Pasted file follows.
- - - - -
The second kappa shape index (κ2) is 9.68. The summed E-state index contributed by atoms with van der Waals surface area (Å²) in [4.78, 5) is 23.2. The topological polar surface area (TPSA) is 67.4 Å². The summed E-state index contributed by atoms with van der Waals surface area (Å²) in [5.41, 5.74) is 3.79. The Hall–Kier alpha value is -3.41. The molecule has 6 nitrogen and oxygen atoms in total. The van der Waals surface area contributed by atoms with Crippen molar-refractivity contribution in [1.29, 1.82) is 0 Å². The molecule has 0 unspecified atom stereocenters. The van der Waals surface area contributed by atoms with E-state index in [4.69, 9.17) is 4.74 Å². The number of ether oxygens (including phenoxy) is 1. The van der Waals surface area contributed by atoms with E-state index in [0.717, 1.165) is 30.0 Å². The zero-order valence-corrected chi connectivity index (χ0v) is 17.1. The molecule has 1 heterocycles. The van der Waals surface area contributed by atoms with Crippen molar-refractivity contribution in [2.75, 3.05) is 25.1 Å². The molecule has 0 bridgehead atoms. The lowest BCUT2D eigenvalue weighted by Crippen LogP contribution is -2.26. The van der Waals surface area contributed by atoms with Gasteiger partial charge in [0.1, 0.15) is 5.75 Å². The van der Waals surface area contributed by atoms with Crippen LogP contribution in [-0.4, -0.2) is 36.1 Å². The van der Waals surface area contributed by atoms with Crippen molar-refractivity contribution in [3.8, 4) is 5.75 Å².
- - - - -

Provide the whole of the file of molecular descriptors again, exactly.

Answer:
The second kappa shape index (κ2) is 9.68. The summed E-state index contributed by atoms with van der Waals surface area (Å²) in [4.78, 5) is 23.2. The topological polar surface area (TPSA) is 67.4 Å². The summed E-state index contributed by atoms with van der Waals surface area (Å²) in [5.41, 5.74) is 3.79. The Hall–Kier alpha value is -3.41. The molecule has 6 nitrogen and oxygen atoms in total. The van der Waals surface area contributed by atoms with Crippen molar-refractivity contribution in [1.29, 1.82) is 0 Å². The molecule has 0 unspecified atom stereocenters. The van der Waals surface area contributed by atoms with E-state index in [4.69, 9.17) is 4.74 Å². The number of ether oxygens (including phenoxy) is 1. The van der Waals surface area contributed by atoms with E-state index in [0.717, 1.165) is 30.0 Å². The zero-order valence-corrected chi connectivity index (χ0v) is 17.1. The molecule has 1 heterocycles. The van der Waals surface area contributed by atoms with Crippen molar-refractivity contribution in [2.75, 3.05) is 25.1 Å². The molecule has 0 bridgehead atoms. The lowest BCUT2D eigenvalue weighted by Crippen LogP contribution is -2.26. The van der Waals surface area contributed by atoms with Gasteiger partial charge in [0.1, 0.15) is 5.75 Å². The van der Waals surface area contributed by atoms with Crippen LogP contribution in [-0.4, -0.2) is 36.1 Å². The van der Waals surface area contributed by atoms with Crippen molar-refractivity contribution in [3.8, 4) is 5.75 Å².